Sussman and Wisdom used Scheme back in the early 90’s to prove that the motion of the planets of the solar system was chaotic…

    they even published a book describing their methodology (new functional notation for physics equations, and how to implement them in Scheme) : “Structure an Interpretation of Classical Mechanics” for the free full text online.

  4. Nico Says:

    Thanks for the interesting blog.

    I would imagine that if you’re talking about running code on “an impressive array of supercomputers” that efficiency of code _is_ important.

    But code efficiency is one factor among many in deciding what combination of language, algorithms, hardware, etc. will give you the best solution to whatever criteria you might find relevant. In addition to performing the simulation, some other factors might be the total time it takes to arrive at a solution, computing cost, programming time, etc.

  5. Adam Hupp Says:

    The Fortress language (currently in development at Sun) is being designed to fill the niche that Fortran currently resides in.

    “Fortress is a new programming language designed for high-performance computing (HPC) with high programmability. ”

    One of the more exciting features is its heavy use of mathematical notation:

  6. Aaron Denney Says:

    That’s _not_ quicksort in Haskell. Quicksort is very carefully specified to be in place, and not allocate lots of memory while shuffling the elements around. Haskell is a great language, but a true Haskell quicksort looks far more complicated than this.

  7. RandomInt() Says:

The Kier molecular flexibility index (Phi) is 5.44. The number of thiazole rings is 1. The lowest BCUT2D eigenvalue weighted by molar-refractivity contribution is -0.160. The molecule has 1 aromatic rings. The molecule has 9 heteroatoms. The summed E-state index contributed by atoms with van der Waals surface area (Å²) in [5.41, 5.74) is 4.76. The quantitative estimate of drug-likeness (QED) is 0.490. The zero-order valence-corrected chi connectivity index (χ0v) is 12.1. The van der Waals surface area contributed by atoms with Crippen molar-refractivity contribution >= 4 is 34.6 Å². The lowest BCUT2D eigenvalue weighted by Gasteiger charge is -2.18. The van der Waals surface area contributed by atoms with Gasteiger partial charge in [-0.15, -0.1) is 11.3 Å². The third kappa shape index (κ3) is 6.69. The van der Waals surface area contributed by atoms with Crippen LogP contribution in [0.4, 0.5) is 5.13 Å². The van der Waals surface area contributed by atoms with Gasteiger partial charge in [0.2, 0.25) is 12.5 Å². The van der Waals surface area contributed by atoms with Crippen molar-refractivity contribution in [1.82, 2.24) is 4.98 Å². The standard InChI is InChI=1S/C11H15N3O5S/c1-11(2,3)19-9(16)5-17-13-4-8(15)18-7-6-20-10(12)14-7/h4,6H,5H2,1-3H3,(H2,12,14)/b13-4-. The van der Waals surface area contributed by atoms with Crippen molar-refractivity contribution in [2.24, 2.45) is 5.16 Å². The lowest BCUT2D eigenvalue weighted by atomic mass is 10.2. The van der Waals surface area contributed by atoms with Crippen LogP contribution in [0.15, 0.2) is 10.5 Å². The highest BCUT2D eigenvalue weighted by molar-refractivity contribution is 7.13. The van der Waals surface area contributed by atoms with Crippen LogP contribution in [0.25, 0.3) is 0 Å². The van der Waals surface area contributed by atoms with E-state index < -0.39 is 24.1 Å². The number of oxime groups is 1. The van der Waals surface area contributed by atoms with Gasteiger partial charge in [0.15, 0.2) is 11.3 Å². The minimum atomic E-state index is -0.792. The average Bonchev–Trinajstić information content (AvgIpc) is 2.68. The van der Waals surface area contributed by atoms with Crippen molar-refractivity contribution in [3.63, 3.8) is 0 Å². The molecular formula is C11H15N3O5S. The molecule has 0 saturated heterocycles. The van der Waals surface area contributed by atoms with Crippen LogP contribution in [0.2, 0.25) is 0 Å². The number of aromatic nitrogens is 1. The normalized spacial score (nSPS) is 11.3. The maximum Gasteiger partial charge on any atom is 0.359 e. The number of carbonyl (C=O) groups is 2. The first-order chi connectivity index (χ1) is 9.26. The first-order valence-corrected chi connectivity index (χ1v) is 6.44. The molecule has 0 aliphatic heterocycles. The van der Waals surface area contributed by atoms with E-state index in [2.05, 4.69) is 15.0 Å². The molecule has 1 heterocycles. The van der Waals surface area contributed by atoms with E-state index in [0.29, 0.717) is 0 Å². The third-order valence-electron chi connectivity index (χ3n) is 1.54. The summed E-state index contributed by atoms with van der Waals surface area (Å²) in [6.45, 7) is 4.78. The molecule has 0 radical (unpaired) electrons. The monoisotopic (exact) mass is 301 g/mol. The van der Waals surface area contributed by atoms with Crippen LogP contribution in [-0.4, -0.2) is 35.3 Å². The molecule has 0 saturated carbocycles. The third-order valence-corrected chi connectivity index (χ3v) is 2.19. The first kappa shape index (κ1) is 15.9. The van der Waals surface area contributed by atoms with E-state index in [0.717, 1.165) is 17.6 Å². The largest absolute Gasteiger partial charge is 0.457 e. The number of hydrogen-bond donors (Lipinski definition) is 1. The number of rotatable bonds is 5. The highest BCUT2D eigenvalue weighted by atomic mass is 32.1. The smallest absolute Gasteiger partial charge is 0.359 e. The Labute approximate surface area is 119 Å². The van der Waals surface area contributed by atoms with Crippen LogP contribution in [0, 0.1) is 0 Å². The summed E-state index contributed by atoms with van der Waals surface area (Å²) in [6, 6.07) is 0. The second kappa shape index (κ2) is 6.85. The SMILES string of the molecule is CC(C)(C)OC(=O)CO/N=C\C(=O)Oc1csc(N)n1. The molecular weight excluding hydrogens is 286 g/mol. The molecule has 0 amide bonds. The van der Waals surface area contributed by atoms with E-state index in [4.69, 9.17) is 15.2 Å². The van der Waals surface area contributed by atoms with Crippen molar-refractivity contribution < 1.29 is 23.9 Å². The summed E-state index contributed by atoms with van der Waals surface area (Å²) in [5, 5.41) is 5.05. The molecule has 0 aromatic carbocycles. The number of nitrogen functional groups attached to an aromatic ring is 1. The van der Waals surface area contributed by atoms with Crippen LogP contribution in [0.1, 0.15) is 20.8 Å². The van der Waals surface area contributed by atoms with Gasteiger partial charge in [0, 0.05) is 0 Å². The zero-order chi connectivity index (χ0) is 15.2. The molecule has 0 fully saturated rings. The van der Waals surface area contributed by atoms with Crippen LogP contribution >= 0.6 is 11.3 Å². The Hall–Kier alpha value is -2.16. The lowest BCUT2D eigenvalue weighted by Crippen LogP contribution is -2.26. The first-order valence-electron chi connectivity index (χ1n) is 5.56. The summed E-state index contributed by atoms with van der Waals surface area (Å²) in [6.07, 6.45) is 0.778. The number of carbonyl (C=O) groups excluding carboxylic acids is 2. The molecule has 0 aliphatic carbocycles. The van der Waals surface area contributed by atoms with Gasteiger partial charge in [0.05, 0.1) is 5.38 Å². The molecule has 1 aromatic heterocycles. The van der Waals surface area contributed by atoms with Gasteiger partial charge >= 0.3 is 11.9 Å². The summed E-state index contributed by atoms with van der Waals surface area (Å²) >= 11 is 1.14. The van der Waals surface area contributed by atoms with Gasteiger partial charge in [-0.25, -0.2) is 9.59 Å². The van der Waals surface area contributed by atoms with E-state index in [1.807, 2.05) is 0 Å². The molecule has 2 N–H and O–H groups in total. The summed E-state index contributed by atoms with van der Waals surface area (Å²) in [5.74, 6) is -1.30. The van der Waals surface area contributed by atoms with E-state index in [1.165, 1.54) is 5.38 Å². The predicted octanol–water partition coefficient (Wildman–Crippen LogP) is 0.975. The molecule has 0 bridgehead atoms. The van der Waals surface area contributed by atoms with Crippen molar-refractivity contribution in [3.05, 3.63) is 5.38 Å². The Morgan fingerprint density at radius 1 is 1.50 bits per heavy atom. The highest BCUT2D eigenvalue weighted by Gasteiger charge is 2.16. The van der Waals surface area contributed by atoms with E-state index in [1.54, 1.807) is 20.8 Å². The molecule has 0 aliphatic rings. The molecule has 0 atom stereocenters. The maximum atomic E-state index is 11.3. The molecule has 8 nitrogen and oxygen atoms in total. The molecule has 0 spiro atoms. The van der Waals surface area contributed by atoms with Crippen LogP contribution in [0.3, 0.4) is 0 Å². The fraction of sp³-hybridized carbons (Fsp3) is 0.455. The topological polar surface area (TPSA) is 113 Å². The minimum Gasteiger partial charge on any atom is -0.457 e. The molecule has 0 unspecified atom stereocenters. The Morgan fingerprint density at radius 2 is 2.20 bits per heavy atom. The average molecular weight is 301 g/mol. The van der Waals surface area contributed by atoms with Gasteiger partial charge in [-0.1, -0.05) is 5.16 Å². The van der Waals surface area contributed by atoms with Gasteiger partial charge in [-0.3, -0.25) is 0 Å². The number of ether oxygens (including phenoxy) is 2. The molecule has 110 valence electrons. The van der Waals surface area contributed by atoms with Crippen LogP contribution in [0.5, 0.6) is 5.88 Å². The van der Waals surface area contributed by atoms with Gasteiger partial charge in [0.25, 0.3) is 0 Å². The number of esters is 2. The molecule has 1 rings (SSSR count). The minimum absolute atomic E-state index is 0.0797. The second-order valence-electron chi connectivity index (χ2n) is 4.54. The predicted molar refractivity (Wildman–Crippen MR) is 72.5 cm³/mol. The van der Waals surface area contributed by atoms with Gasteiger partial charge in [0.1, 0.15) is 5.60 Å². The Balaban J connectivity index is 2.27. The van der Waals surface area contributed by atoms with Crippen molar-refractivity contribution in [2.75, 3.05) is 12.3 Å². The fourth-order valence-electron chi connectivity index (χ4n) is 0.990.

C++ FTW.
    Fast, efficient, runs on anything.

  8. Rasmus Ulvund Says:

    As Aaron said:

    This is not quicksort.

    This algorithm begins thrashing much sooner.

  9. Warren Henning Says:

    I was dismayed at the presence of Fortran among applied math and physics people in college.

    I’m pretty sure MATLAB, LabView, and other (unfortunately, mostly proprietary) tools are quite popular among engineering (as opposed to science) people.

    Also, there’s this lingering stereotype that physicists are often better computer programmers than computer science majors. That might be true if they actively work at learning computer programming, but you need look no further than a typical “numerical methods in FORTRAN for physicists and engineers” type book to see horrible, horrible spaghetti code. Physicists are most certainly capable of producing totally unmaintainable shit code.

  10. mclaren Says:

    You’re an ignorant crackpot. Only a programmer could say something this ignorantly foolish.
    The entire IMSL is written in FORTRAN. It’s millions of lines of super-optimized code perfected over 40 years. No one is going to rewrite in the latest greatest script-kiddy bullshit language you and your clueless programmer pals came up with yesterday.
    Programming is a disaster. 50% of all large programming projects are cancelled because they become unworkable. While every other science races forward toward the stars, programming is still suck in the dark ages building everything by hand and reinventing the wheel over…and over…and over…and over…and over…and over again.
    Every programmer I’ve ever known is an arrogant clueless clown who claims every programming taks is “trivial,” then bogs down taking 5 times as long as esimated to produce code that never runs correctly. Every possible problem is “easy” to programmers — natural language translation, real-time music transcription, face recognition, they’re all “simple” and “easy” and “a piece of cake” according to programmers. Except that no programmer has been able to write a program that solves these “simple” “trivil” “easy” problems.
    Progarmming isn’t a profession, it’s a scam. The programmer explain that ecery task is “trivial,” then when they produce garbage code that doesn’t work 2 years after the deadline passed and 5x over-budget, they shrug and blame the programming lanaguge instead of their own gross incompetence. Then they invent some new programming language…as a form of welfare, so they can translate all their old buggy non-working programs into even buggier new non-working programs in the new programming langauge.
    Someone needs to invent an automated bitch-slap machine that will whack every ignorant arrogant incompetent programmer into silence when they spew out yet another ridiculous article like this one.

  11. jdag Says: